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Millions of Gallons of Radioactive Waste From The Manhattan Project Were Dumped in Tonawanda, Resulting In Significant Amount of Contaminated Soil At Tonawanda Landfill – Fed Scientists Say That If Nothing Is Done To Remediate Area, Toxic Waste Could Soon Become A Hazard to Health

Feds Were Set To Propose Options to Clean Up The Site By The End of 2014, But Residents Are Still in The Dark – Schumer Pushes To Get Plan Out The Door Right Away; Plan Is Needed to Get Remediation Project Moving Forward & Ensure Local Residents Are Not At Risk, Including Nearby School


Schumer Also Pushes For More Funding for Fed Program To Clean Up Radioactive Sites; Program Has Been Woefully Underfunded for Years – There Are 5 WNY Sites With Radioactive Contamination, More Than Any Other Region In Country; Additional Funding Is Needed To Move Remediation Projects Forward


Today, U.S. Senator Charles E. Schumer urged the U.S. Army Corps of Engineers to release a long-awaited plan for cleaning up radioactive waste that has been sitting underneath the Tonawanda Landfill for decades. This waste, which is mostly uranium left over from the days of the Manhattan Project, has contaminated parts of the soil and experts believe it could begin to cause adverse health effects for local residents, including the students at Riverview Elementary School, which is mere feet from the contaminated site, if nothing is done. Schumer, while standing at the home of Russ Hoffmann, who lives right next to the Tonawanda Landfill, said that local residents and the federal government have been aware of this contamination for years, but no plan has been put forward to remediate the site and alleviate fears. The Army Corps was scheduled to develop a series of options for site remediation by the end of 2014, but so far has not produced a plan. Schumer called on the Army Corps to expedite this plan and also launched a push to secure more funding for the federal program that cleans up radioactive sites. Schumer said this program, called the Formerly Utilized Sites Remedial Action Program (FUSRAP), has been woefully underfunded for years, and he said that securing more funding is particularly important to Western New York, which has more radioactive sites in need of remediation than any other region in the country.

“The radioactive waste sitting underneath the Tonawanda Landfill is a hotbed for potential danger, and it is time to get a plan in place to mitigate the risk. Tonawanda residents deserve a plan ASAP that will once and for all get remnants of the first atomic bomb out of their backyards,” said Schumer. “The Army Corps has done an excellent job monitoring the risk at the site, but their most recent assessment made it clear that the Landfill needs to be cleaned up soon or else it could pose a serious risk to people’s health. Mothers and fathers should not have to worry about their kids playing outside or question whether it is safe to send their kids to nearby Riverview Elementary. That is why I am calling on the Army Corps to get their plan for the site out the door right away. It is the best way to alleviate local fears and manage the risk.”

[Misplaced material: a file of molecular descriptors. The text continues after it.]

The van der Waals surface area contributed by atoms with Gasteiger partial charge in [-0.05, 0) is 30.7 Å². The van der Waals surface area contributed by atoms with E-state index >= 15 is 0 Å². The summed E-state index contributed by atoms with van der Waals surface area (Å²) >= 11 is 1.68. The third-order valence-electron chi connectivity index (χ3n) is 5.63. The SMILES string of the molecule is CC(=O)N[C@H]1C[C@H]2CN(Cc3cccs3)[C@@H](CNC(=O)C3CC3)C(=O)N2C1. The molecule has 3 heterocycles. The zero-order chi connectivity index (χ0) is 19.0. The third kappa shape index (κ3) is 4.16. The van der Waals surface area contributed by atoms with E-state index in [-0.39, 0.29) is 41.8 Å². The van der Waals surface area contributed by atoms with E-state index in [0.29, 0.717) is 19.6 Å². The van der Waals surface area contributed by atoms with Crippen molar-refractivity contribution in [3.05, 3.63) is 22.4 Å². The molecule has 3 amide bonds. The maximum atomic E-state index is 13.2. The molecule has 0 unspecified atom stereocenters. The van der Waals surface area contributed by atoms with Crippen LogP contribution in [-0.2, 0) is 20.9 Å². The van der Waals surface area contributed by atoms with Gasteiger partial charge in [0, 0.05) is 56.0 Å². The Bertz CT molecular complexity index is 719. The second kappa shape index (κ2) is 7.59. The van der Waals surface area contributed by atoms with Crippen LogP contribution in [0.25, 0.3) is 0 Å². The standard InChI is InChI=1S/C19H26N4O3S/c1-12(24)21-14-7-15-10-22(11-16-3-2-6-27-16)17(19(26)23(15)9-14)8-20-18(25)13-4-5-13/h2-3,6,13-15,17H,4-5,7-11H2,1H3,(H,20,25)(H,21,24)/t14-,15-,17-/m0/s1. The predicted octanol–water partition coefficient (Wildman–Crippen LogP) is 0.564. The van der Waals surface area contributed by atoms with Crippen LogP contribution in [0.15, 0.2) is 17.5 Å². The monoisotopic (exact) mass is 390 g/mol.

Schumer continued, “There are more sites in Western New York with radioactive waste left over from the Manhattan Project than any other region in the country, and it is unacceptable that the program put in place to clean up these sites has been underfunded year after year. We have five radioactive sites in Western New York – all of which could eventually pose a threat to nearby residents – and in order to clean them all up before they become a serious problem, we must secure more funding for the FUSRAP program. In this next Congress, I will make it clear to my colleagues how important this is for Western New York and will fight tooth and nail to ensure that increasing FUSRAP funding is a priority.”


According to a report conducted by New York State, between 1944 and 1946, millions of gallons of radioactive waste from the Army's Manhattan Project were pumped into underground wells under the Linde Ceramics Plant uranium refinery. When those wells clogged and began to overflow, workers began dumping the waste into a ditch that ran to Two Mile Creek. In the late 1940s and early 1950s, radioactive sediment from Two Mile Creek was dug up and dumped underneath the Tonawanda Landfill, which is a 55-acre piece of land located just north of I-290 on the border between the City of Tonawanda and the Town of Tonawanda. Previous investigations found small areas of soil in the Tonawanda Landfill containing elevated levels of radium, thorium, and uranium.


Even though radioactive waste was dumped at the Tonawanda Landfill over many years, it was not discovered until the early 1990s when the Department of Energy (DOE) conducted a radiological survey of the property. As a result of the high levels of radioactive waste that this survey uncovered, a portion of the Landfill, along with the adjacent Mudflats, was designated a FUSRAP property. FUSRAP was initiated in 1974 to identify, investigate and clean up or control sites through the United States that had become contaminated from the nation’s early atomic weapons and energy programs during the 1940s, 1950s and 1960s.


Since being designated a FUSRAP site, the U.S. Army Corps of Engineers (USACE), which is responsible for FUSRAP, has conducted two studies to determine whether the radioactive waste poses a threat to human health. The original baseline assessment found that there was no risk to human health, but a second study, which was performed in 2010 after questions were raised about some of the data used in the first study, made it clear that there is a potential risk, particularly if the radioactive waste becomes exposed due to erosion of the soil. As a result of the findings of the second study, the USACE is currently developing and evaluating options to mitigate the potential future risks to human health. Schumer said USACE was scheduled to complete this evaluation in 2014, but local residents have yet to receive any plan or proposal.